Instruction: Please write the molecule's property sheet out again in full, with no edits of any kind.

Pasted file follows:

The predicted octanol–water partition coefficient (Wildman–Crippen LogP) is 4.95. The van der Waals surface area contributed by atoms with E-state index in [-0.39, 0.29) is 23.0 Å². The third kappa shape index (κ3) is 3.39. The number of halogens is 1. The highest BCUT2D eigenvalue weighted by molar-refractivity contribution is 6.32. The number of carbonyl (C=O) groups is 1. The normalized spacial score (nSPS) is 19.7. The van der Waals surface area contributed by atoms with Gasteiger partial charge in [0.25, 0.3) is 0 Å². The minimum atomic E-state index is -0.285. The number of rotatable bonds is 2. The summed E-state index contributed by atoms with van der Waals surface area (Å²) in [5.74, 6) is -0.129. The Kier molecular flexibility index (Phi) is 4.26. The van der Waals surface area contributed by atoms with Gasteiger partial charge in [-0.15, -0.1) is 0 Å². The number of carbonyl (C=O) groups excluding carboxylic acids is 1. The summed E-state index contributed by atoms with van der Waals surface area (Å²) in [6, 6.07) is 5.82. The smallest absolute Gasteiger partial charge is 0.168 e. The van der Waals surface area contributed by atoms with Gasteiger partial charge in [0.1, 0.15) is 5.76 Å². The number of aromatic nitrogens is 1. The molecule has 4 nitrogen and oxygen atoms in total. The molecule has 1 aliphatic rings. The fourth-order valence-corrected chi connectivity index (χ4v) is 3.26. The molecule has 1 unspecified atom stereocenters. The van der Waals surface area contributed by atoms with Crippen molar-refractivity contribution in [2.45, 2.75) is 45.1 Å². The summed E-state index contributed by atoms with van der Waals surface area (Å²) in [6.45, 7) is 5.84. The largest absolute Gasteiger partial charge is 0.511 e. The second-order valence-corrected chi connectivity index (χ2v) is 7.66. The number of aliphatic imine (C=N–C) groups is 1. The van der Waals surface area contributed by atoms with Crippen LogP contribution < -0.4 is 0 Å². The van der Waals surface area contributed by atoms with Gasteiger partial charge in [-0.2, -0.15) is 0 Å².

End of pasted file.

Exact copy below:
The predicted octanol–water partition coefficient (Wildman–Crippen LogP) is 4.95. The van der Waals surface area contributed by atoms with E-state index in [-0.39, 0.29) is 23.0 Å². The third kappa shape index (κ3) is 3.39. The number of halogens is 1. The highest BCUT2D eigenvalue weighted by molar-refractivity contribution is 6.32. The number of carbonyl (C=O) groups is 1. The normalized spacial score (nSPS) is 19.7. The van der Waals surface area contributed by atoms with Gasteiger partial charge in [0.25, 0.3) is 0 Å². The minimum atomic E-state index is -0.285. The number of rotatable bonds is 2. The summed E-state index contributed by atoms with van der Waals surface area (Å²) in [5.74, 6) is -0.129. The Kier molecular flexibility index (Phi) is 4.26. The van der Waals surface area contributed by atoms with Gasteiger partial charge in [-0.15, -0.1) is 0 Å². The number of carbonyl (C=O) groups excluding carboxylic acids is 1. The summed E-state index contributed by atoms with van der Waals surface area (Å²) in [6, 6.07) is 5.82. The smallest absolute Gasteiger partial charge is 0.168 e. The van der Waals surface area contributed by atoms with Gasteiger partial charge in [0.1, 0.15) is 5.76 Å². The number of aromatic nitrogens is 1. The molecule has 4 nitrogen and oxygen atoms in total. The molecule has 1 aliphatic rings. The fourth-order valence-corrected chi connectivity index (χ4v) is 3.26. The molecule has 1 unspecified atom stereocenters. The van der Waals surface area contributed by atoms with Crippen molar-refractivity contribution in [2.45, 2.75) is 45.1 Å². The summed E-state index contributed by atoms with van der Waals surface area (Å²) in [6.45, 7) is 5.84. The largest absolute Gasteiger partial charge is 0.511 e. The second-order valence-corrected chi connectivity index (χ2v) is 7.66. The number of aliphatic imine (C=N–C) groups is 1. The van der Waals surface area contributed by atoms with Crippen LogP contribution < -0.4 is 0 Å². The van der Waals surface area contributed by atoms with Gasteiger partial charge in [-0.2, -0.15) is 0 Å².